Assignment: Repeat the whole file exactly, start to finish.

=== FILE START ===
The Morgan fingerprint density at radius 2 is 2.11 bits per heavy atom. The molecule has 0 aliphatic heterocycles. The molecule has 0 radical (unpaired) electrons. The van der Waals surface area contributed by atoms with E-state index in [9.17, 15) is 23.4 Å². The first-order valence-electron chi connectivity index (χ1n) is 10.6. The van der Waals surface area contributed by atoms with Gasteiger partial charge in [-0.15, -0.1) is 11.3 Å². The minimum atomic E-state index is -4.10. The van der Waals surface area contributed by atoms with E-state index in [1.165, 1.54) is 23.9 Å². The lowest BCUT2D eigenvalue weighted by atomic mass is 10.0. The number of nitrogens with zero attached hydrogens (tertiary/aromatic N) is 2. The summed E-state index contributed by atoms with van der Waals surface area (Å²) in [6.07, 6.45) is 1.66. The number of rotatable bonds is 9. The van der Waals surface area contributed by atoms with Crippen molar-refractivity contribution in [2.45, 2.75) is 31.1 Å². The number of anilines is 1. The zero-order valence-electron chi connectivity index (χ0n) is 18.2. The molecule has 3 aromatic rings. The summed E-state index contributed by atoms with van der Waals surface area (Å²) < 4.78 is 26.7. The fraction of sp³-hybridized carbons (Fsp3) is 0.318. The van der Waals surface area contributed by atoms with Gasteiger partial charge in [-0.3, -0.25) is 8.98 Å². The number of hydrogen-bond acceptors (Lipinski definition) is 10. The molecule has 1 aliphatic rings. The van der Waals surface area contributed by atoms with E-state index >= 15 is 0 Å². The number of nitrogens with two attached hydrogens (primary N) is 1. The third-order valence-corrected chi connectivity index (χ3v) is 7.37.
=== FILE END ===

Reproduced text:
The Morgan fingerprint density at radius 2 is 2.11 bits per heavy atom. The molecule has 0 aliphatic heterocycles. The molecule has 0 radical (unpaired) electrons. The van der Waals surface area contributed by atoms with E-state index in [9.17, 15) is 23.4 Å². The first-order valence-electron chi connectivity index (χ1n) is 10.6. The van der Waals surface area contributed by atoms with Gasteiger partial charge in [-0.15, -0.1) is 11.3 Å². The minimum atomic E-state index is -4.10. The van der Waals surface area contributed by atoms with E-state index in [1.165, 1.54) is 23.9 Å². The lowest BCUT2D eigenvalue weighted by atomic mass is 10.0. The number of nitrogens with zero attached hydrogens (tertiary/aromatic N) is 2. The summed E-state index contributed by atoms with van der Waals surface area (Å²) in [6.07, 6.45) is 1.66. The number of rotatable bonds is 9. The van der Waals surface area contributed by atoms with Crippen molar-refractivity contribution in [2.45, 2.75) is 31.1 Å². The number of anilines is 1. The zero-order valence-electron chi connectivity index (χ0n) is 18.2. The molecule has 3 aromatic rings. The summed E-state index contributed by atoms with van der Waals surface area (Å²) < 4.78 is 26.7. The fraction of sp³-hybridized carbons (Fsp3) is 0.318. The van der Waals surface area contributed by atoms with Gasteiger partial charge in [-0.3, -0.25) is 8.98 Å². The number of hydrogen-bond acceptors (Lipinski definition) is 10. The molecule has 1 aliphatic rings. The van der Waals surface area contributed by atoms with E-state index >= 15 is 0 Å². The number of nitrogens with two attached hydrogens (primary N) is 1. The third-order valence-corrected chi connectivity index (χ3v) is 7.37.